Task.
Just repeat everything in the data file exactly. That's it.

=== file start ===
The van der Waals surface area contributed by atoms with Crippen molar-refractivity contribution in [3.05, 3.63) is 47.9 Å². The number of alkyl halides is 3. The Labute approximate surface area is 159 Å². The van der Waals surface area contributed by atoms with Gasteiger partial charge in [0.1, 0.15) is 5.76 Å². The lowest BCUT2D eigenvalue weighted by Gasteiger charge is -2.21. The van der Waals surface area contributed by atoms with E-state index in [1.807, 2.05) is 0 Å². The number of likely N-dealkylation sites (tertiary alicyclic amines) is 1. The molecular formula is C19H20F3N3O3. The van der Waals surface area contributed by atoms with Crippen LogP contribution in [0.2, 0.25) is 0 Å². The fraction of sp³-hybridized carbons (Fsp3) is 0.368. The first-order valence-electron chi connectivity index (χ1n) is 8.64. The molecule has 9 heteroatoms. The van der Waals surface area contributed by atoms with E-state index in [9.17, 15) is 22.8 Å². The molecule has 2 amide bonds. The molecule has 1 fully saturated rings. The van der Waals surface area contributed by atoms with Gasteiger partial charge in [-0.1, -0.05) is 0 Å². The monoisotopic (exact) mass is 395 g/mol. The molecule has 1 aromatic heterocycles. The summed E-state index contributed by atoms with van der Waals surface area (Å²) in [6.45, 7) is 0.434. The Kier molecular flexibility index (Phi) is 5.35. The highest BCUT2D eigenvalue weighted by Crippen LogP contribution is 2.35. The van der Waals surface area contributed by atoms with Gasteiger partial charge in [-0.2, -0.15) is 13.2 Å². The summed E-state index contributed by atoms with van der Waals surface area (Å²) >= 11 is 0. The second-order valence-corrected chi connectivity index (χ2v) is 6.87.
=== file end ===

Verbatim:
The van der Waals surface area contributed by atoms with Crippen molar-refractivity contribution in [3.05, 3.63) is 47.9 Å². The number of alkyl halides is 3. The Labute approximate surface area is 159 Å². The van der Waals surface area contributed by atoms with Gasteiger partial charge in [0.1, 0.15) is 5.76 Å². The lowest BCUT2D eigenvalue weighted by Gasteiger charge is -2.21. The van der Waals surface area contributed by atoms with E-state index in [1.807, 2.05) is 0 Å². The number of likely N-dealkylation sites (tertiary alicyclic amines) is 1. The molecular formula is C19H20F3N3O3. The van der Waals surface area contributed by atoms with Crippen LogP contribution in [0.2, 0.25) is 0 Å². The fraction of sp³-hybridized carbons (Fsp3) is 0.368. The first-order valence-electron chi connectivity index (χ1n) is 8.64. The molecule has 9 heteroatoms. The van der Waals surface area contributed by atoms with E-state index in [9.17, 15) is 22.8 Å². The molecule has 2 amide bonds. The molecule has 1 fully saturated rings. The van der Waals surface area contributed by atoms with Gasteiger partial charge in [-0.1, -0.05) is 0 Å². The monoisotopic (exact) mass is 395 g/mol. The molecule has 1 aromatic heterocycles. The summed E-state index contributed by atoms with van der Waals surface area (Å²) in [6.45, 7) is 0.434. The Kier molecular flexibility index (Phi) is 5.35. The highest BCUT2D eigenvalue weighted by Crippen LogP contribution is 2.35. The van der Waals surface area contributed by atoms with Gasteiger partial charge in [-0.2, -0.15) is 13.2 Å². The summed E-state index contributed by atoms with van der Waals surface area (Å²) >= 11 is 0. The second-order valence-corrected chi connectivity index (χ2v) is 6.87.